Psychology of Success

Firefighters, Fear, and the Future of Your Medical Group

The large red machine lumbered forward from behind, lights flashing. A fire engine heading off to a fire.

As horrible as a fire is — the danger involved, the risk of loss to the home or business owner — there’s also an inherent opportunity: an opportunity to rebuild, to renovate, and to renew. The stories of the phoenix or of Noah and the flood.

I’m not analogizing the horror of having your house burn down to some business situation. Rather, it’s to the action of the firefighters. To the fact they rush off to face the challenge of fighting the fire.

In healthcare today, whether it’s on the systemic level or the micro level, there are real business dangers. Many react to the danger much like they would if they were turned into a firefighter for the day: with absolute panic.

But, there’s opportunity inherent in healthcare business risks and fears. Many medical group leaders simply don’t see it.

Certainly, in either case, an actual fire or the fire of healthcare business uncertainty, the fears are real – it’s what you do in face of those fears, how you choose to act. That’s in large part a matter of perception.

I would assume that firefighters are still afraid of fire, but that at some point in their training, they way they view the situation evolves. It’s much the same for medical group leaders. It’s not denying risk, not denying the impact of significant consolidation, and not denying the other major changes impacting physicians and healthcare businesses. But it’s the evolution of how those situations are viewed. The risk remains but the opportunity burns through.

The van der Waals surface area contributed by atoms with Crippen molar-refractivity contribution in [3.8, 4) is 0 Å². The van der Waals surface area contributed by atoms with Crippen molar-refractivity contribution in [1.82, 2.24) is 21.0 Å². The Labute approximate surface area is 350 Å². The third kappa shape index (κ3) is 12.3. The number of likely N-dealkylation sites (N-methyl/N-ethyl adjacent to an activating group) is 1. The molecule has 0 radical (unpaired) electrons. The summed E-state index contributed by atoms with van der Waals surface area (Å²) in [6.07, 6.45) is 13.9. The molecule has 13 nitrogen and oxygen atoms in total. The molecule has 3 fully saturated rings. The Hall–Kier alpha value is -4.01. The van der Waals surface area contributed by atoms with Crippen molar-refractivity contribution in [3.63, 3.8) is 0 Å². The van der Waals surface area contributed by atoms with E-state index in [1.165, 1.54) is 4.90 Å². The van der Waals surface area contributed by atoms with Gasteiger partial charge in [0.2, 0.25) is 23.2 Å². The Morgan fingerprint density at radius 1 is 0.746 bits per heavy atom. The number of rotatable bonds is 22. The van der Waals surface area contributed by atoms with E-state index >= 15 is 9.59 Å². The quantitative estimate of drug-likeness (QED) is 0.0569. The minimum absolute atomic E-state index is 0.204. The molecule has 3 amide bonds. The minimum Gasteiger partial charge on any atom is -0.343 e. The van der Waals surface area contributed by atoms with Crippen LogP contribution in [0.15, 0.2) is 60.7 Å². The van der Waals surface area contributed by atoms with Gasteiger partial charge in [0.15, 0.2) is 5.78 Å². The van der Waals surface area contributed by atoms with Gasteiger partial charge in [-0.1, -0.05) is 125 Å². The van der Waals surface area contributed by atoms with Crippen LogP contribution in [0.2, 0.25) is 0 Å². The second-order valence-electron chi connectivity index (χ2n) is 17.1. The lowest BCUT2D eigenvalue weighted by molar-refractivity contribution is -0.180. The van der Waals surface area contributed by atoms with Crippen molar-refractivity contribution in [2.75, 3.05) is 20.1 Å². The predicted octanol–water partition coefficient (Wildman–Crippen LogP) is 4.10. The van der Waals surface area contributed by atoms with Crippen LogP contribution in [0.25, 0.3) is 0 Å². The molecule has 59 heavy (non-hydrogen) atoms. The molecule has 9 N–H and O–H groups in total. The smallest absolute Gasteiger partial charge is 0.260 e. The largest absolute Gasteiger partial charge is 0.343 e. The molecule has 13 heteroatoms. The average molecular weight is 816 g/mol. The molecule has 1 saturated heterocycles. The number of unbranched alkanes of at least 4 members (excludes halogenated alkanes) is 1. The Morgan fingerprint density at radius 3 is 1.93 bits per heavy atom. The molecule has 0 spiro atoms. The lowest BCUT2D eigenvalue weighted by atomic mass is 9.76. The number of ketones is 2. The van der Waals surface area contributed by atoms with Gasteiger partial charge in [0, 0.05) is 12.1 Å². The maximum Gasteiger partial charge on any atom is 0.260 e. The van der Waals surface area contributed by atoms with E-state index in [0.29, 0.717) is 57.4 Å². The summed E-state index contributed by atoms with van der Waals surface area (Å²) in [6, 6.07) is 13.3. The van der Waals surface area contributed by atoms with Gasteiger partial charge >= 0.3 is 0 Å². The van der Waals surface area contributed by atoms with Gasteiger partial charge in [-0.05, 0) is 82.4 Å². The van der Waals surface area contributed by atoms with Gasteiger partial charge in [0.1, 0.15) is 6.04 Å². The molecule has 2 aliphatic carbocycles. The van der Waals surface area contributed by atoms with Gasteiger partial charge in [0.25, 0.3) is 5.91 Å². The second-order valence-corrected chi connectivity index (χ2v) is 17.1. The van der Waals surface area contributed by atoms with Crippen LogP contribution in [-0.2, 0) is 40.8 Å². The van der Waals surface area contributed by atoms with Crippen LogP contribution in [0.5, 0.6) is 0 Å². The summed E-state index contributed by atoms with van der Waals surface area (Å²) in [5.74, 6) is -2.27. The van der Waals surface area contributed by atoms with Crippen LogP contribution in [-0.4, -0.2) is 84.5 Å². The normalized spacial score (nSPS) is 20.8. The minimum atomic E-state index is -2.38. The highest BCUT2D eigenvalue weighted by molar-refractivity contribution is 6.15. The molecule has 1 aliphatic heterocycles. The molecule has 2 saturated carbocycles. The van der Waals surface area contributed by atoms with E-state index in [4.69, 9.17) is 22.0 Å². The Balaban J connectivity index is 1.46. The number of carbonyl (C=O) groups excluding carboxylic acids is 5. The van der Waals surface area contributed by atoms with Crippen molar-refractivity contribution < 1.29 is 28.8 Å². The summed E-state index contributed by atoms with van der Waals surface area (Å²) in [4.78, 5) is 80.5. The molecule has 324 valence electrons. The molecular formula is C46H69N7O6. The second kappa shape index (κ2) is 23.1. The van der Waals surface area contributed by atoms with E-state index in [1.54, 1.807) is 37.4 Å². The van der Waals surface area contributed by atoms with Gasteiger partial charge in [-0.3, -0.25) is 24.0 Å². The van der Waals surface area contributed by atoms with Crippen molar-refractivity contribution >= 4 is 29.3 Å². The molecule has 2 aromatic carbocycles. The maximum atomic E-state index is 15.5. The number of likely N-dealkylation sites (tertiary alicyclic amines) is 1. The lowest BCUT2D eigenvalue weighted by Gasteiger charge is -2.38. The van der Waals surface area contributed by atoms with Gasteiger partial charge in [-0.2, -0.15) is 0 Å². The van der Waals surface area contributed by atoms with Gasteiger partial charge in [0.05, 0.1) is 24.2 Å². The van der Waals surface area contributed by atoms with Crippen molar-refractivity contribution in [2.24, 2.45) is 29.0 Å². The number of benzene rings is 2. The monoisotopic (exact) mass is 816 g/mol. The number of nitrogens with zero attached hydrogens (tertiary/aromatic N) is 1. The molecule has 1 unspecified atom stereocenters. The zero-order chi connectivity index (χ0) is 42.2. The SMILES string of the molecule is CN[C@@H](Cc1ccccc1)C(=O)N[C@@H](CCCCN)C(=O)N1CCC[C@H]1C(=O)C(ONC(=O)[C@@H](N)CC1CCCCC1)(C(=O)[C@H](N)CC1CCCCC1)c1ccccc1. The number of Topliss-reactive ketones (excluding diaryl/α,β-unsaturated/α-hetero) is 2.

Start training to see the opportunity as opposed to only the risk.

This works on the group level as well as on the individual level. Within groups, choose the leaders who can and will focus on opportunity not just on preserving the status quo, or worse, on shrinking back on everything due to fear.

It’s also a function of group governance to the extent that groups must allow their leaders to lead, as opposed to choking them back, always restricting them to the zone of safety, the zone of the usual, which today is far more dangerous. (Get The Medical Group Governance Matrix, either on Amazon or for free, here.)

How do you view risk today? Do you view it as something to run from, something that you must simply try to minimize?